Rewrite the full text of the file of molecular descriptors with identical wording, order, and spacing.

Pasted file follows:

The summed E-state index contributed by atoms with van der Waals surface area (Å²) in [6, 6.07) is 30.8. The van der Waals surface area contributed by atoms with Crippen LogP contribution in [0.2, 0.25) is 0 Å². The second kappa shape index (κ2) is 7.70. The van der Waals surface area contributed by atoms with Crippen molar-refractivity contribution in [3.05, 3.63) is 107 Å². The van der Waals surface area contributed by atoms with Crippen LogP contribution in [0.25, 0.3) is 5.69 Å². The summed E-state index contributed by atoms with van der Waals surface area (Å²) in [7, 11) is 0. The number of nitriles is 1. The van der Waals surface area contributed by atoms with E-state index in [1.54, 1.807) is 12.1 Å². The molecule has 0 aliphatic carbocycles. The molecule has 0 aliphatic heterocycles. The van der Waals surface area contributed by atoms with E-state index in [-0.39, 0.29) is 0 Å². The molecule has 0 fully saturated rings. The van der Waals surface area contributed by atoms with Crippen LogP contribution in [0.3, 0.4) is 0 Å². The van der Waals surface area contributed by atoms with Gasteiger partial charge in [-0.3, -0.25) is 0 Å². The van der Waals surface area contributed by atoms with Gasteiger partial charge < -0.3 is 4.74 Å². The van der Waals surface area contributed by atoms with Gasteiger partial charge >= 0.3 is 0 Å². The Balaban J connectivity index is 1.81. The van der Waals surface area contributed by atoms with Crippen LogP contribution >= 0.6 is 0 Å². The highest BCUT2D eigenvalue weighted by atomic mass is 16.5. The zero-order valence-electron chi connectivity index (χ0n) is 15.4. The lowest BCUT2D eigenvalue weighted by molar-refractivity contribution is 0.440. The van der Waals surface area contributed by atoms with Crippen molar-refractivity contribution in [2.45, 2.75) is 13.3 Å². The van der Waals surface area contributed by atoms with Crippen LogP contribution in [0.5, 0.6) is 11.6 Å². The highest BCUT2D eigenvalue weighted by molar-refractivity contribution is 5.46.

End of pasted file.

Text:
The summed E-state index contributed by atoms with van der Waals surface area (Å²) in [6, 6.07) is 30.8. The van der Waals surface area contributed by atoms with Crippen LogP contribution in [0.2, 0.25) is 0 Å². The second kappa shape index (κ2) is 7.70. The van der Waals surface area contributed by atoms with Crippen molar-refractivity contribution in [3.05, 3.63) is 107 Å². The van der Waals surface area contributed by atoms with Crippen LogP contribution in [0.25, 0.3) is 5.69 Å². The summed E-state index contributed by atoms with van der Waals surface area (Å²) in [7, 11) is 0. The number of nitriles is 1. The van der Waals surface area contributed by atoms with E-state index in [1.54, 1.807) is 12.1 Å². The molecule has 0 aliphatic carbocycles. The molecule has 0 aliphatic heterocycles. The van der Waals surface area contributed by atoms with E-state index in [-0.39, 0.29) is 0 Å². The molecule has 0 fully saturated rings. The van der Waals surface area contributed by atoms with Crippen LogP contribution in [0.3, 0.4) is 0 Å². The van der Waals surface area contributed by atoms with Gasteiger partial charge in [-0.3, -0.25) is 0 Å². The van der Waals surface area contributed by atoms with Gasteiger partial charge < -0.3 is 4.74 Å². The van der Waals surface area contributed by atoms with Gasteiger partial charge >= 0.3 is 0 Å². The Balaban J connectivity index is 1.81. The van der Waals surface area contributed by atoms with Crippen LogP contribution >= 0.6 is 0 Å². The highest BCUT2D eigenvalue weighted by atomic mass is 16.5. The zero-order valence-electron chi connectivity index (χ0n) is 15.4. The lowest BCUT2D eigenvalue weighted by molar-refractivity contribution is 0.440. The van der Waals surface area contributed by atoms with Crippen molar-refractivity contribution in [2.45, 2.75) is 13.3 Å². The van der Waals surface area contributed by atoms with Crippen LogP contribution in [0.5, 0.6) is 11.6 Å². The highest BCUT2D eigenvalue weighted by molar-refractivity contribution is 5.46.